Black Adam is an unmitigated disaster. Completely unwatchable bullshit.
It lacks the patience to craft compelling characters and the wisdom required to build a world around them. Every action scene is an incoherent mess often overlaid with groan-worthy needle drops on the soundtrack. The story is only consistent in its incoherence, as characters make choices that follow no interior logic. Not even Dwayne Johnson, attached to play the title character for over 14 years, can seem to figure out what the hell is going on here. At no point is it fun, fleet or remotely clever.
For all of its much ballyhooed anti-heroics, there are few surprising moments, and none feels like anything more than quick, violent pandering to grown men who insist that superheroes must cater to their demographic. In 2016, Batman v Superman: Dawn of Justice murdered the D.C. Extended Universe (DCEU) in its infancy for all but the most ardent fanboys. Assuming mainstream audiences even show up, Black Adam gives those who tuned out reason to be proud.
This is one of the worst superhero films ever made.
The story here is that Teth-Adam (Johnson) lived 5,000 years ago as a slave in Kahndaq, a fictional Middle Eastern location. (In the past decade, it’s become quite a cultural flashpoint to cast performers with ethnicities that match their characters, so it’s a little strange that the famously Samoan-descended Johnson is playing Middle Eastern, but to each their own).
The evil ruler of Kahndaq used his slaves to mine Eternium, a mineral that would let him build a demon crown. At some point, Adam was empowered by the council of Wizards (last seen in Shazam!, of which this is technically a spinoff). He used his mighty powers to massacre the evil king and was subsequently imprisoned until modern day, when Adrianna (Sarah Shahi), a rebellious professor, awakens him while searching for a way to defeat the evil Intergang, which now controls modern-day Kahndaq.
Meanwhile, the Justice Society of America, a group of dopey Justice League wannabes, decides Black Adam is too powerful to run around freely, so the group decides to go hit him really hard for some reason. Look, I know the JSA is not really a Justice League riff and that they have a long and storied history in the comics with plenty of classic, long-running series. You wouldn’t know that from this movie. They’re led by Hawkman (Aldis Hodge, working overtime) and Doctor Fate (Pierce Brosnan, not), two characters who are not given nearly enough charisma, function or humor to work here.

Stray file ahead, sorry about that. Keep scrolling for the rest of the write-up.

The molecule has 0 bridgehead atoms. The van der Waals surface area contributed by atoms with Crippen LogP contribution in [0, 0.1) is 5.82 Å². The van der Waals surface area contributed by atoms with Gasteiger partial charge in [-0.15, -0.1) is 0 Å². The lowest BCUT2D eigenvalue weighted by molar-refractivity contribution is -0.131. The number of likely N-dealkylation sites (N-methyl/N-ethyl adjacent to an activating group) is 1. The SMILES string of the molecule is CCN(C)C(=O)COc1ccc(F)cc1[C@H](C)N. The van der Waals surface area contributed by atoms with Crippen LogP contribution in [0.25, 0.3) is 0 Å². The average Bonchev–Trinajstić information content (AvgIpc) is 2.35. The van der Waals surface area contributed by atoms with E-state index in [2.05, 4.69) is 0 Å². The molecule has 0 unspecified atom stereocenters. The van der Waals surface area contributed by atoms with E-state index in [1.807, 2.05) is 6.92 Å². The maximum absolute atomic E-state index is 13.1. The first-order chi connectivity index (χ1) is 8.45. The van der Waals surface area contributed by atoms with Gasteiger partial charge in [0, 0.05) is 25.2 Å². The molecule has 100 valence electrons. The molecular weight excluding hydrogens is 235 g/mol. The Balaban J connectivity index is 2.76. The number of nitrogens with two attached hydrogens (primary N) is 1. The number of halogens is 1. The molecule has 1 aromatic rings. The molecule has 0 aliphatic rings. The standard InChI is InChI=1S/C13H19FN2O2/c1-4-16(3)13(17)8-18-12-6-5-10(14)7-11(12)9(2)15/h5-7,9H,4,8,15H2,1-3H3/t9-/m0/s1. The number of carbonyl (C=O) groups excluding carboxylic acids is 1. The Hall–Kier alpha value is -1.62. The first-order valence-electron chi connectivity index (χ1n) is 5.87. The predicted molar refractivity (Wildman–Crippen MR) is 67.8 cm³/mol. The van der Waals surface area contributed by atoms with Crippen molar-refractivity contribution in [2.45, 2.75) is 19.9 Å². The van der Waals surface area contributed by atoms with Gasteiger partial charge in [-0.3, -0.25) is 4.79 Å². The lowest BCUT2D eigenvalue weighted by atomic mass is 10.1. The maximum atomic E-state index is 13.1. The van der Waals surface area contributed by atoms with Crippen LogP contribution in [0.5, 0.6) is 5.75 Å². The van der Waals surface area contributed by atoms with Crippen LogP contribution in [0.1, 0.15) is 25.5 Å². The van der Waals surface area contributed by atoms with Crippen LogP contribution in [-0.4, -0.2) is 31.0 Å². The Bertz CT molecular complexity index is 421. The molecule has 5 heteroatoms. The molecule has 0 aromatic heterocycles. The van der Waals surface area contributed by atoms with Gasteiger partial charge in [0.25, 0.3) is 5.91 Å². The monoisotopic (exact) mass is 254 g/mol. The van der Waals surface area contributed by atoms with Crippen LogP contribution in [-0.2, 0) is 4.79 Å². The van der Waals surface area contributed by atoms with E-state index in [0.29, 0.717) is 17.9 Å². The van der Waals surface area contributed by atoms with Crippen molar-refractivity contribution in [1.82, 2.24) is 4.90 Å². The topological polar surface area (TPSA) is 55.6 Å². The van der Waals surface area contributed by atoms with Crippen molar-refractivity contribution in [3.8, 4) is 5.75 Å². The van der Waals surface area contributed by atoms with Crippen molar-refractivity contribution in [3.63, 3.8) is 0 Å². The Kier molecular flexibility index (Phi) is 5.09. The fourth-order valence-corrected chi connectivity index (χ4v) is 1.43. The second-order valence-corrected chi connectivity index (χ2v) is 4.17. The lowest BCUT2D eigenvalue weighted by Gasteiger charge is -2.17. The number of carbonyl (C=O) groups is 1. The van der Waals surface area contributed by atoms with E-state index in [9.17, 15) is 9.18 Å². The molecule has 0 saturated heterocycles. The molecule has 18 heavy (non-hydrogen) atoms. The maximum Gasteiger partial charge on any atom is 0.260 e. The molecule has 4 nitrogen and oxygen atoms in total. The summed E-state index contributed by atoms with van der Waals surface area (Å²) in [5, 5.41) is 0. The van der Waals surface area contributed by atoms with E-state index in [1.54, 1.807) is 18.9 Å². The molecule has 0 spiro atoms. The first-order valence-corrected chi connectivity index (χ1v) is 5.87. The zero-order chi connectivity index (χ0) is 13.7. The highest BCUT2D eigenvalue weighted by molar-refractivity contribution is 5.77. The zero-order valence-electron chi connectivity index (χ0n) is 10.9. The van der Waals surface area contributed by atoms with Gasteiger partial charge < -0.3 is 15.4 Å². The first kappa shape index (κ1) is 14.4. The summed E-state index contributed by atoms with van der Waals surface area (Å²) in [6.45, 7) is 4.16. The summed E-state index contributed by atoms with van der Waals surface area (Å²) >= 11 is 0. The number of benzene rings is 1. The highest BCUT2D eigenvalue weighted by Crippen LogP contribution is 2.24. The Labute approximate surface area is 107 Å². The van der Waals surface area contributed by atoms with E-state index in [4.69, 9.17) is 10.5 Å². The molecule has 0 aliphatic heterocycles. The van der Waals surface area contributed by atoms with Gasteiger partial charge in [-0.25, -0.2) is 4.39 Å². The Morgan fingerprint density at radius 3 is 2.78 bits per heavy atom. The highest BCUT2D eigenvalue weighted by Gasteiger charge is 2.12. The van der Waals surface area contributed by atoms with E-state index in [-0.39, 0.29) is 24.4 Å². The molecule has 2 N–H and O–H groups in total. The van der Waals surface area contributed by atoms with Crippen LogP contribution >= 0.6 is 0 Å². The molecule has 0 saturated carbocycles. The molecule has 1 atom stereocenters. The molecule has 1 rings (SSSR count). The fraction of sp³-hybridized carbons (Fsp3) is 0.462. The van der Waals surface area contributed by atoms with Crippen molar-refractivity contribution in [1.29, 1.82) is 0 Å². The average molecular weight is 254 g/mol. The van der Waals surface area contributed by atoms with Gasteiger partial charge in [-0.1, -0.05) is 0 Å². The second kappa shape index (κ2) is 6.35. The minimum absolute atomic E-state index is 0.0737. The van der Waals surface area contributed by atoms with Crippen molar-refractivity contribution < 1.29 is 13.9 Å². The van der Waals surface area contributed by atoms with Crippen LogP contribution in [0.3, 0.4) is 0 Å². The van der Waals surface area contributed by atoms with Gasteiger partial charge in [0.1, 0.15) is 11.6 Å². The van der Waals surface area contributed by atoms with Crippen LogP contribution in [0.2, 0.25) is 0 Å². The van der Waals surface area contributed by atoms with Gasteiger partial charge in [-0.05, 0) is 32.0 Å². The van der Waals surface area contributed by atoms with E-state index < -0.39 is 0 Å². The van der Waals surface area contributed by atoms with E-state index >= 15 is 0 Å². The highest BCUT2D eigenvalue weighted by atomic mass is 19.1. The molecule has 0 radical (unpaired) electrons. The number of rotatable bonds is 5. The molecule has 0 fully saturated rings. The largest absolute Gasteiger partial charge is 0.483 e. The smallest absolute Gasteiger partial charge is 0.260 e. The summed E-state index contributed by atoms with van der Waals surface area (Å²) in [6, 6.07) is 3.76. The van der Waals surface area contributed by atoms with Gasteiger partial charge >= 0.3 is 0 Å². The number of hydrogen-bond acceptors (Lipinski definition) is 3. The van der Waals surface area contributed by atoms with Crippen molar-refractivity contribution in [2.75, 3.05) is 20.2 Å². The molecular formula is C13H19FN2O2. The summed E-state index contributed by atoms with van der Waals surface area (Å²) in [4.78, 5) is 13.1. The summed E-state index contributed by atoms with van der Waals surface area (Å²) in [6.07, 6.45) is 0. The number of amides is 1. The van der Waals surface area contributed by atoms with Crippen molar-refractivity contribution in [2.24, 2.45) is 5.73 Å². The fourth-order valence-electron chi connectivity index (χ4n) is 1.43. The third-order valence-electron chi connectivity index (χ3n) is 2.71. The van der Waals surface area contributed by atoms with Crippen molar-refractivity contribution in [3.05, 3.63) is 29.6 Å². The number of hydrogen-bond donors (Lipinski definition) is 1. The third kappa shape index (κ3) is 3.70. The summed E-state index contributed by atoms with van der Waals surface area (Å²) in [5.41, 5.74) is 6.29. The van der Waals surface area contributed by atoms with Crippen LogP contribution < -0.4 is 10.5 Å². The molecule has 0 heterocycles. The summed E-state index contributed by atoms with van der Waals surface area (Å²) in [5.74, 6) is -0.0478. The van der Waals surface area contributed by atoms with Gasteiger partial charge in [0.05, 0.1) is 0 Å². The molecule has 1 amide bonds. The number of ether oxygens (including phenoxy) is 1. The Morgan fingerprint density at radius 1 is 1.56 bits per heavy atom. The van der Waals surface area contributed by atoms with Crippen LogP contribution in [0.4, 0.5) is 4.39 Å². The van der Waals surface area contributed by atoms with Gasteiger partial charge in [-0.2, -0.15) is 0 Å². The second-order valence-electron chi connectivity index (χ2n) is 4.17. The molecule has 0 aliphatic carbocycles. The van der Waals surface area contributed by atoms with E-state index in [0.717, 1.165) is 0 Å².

People give Marvel Studios all sorts of shit for how many odd characters they take, but even their greatest misfires — like Thor: Love and Thunder — feel like ambitious failures crafted from flawed but interesting choices. There’s nothing ambitious in Black Adam. There is nothing nice to say about it at all.
It’s a wonder Johnson spent so long bringing this character to the screen, and his full-court marketing press has been a herculean feat of social media presence. Every interview of scripted enthusiasm, toothy smiles and tall promises to the “fans” has felt more earnest than the performance he delivers here. Once upon a time, Johnson was known for playing the heel, but that era in his career passed long, long ago, and the dissonance between the violent warrior Adam is supposed to be with the lovable figure Johnson has worked so hard to build is noticeable. The performer just doesn’t have it in him anymore.
Perhaps it isn’t entirely his fault. It must be hard to put in a good performance for director Jaume Collet-Serra, who turned in a promising career making mid-budget thrillers to work full time as one of Johnson’s go-to guys. Between last year’s abysmal Jungle Cruise and Black Adam, he’s managed to direct the worst tentpoles of the year for consecutive years. Collet-Serra’s earlier films showed such talent that it really feels like he just isn’t built for this type of product.
Man of Steel, which launched the whole misbegotten DCEU in 2013, introduced the world to a darker and more “grounded” take on these heroes. It had its flaws but feels like a masterpiece compared to Black Adam. The two have some very direct points of comparison, too, as supposed launching points for future films. Zack Snyder’s Steel, for example, featured a breathlessly cool prologue on Krypton whereas Adam features an extended sequence narrated by an annoying child. In Snyder’s film, the violence of two Kryptonians battling is destructive and purposely reminiscent (however wrongheadedly so) of 9/11. Here, Adam’s supposed brutal fighting is nowhere near as destructive and, 10 years later, considerably worse-looking. Steel’s fights still inspire awe; Adam‘s are nauseating at best.
Of course, Adam also invites comparison because it delivers on what “fans” have been supposedly clamoring for — the return of Henry Cavill to the role of Superman, a half-decade after his experience filming Justice League turned him off the role and turned Warners off of the franchise he headlined. Bringing Cavill in for a post-credits tease is a Hail Mary by a studio desperate to garner interest in a movie that they clearly know has no interest to any sort of general audience. It’s kind of pathetic, particularly because there’s a blatant joke about Superman being an empty role early on in this film. I’m a fan of Cavill in that role, but there’s no part of me that thinks he deserves to be thrown into more shitty iterations of the character, if Black Adam is any indication of where it will go from here.
Frankly, Johnson’s other recent films have been so godawful that there’s really no reason to believe a sequel to this would employ more interesting creative voices.
What a total turd circus.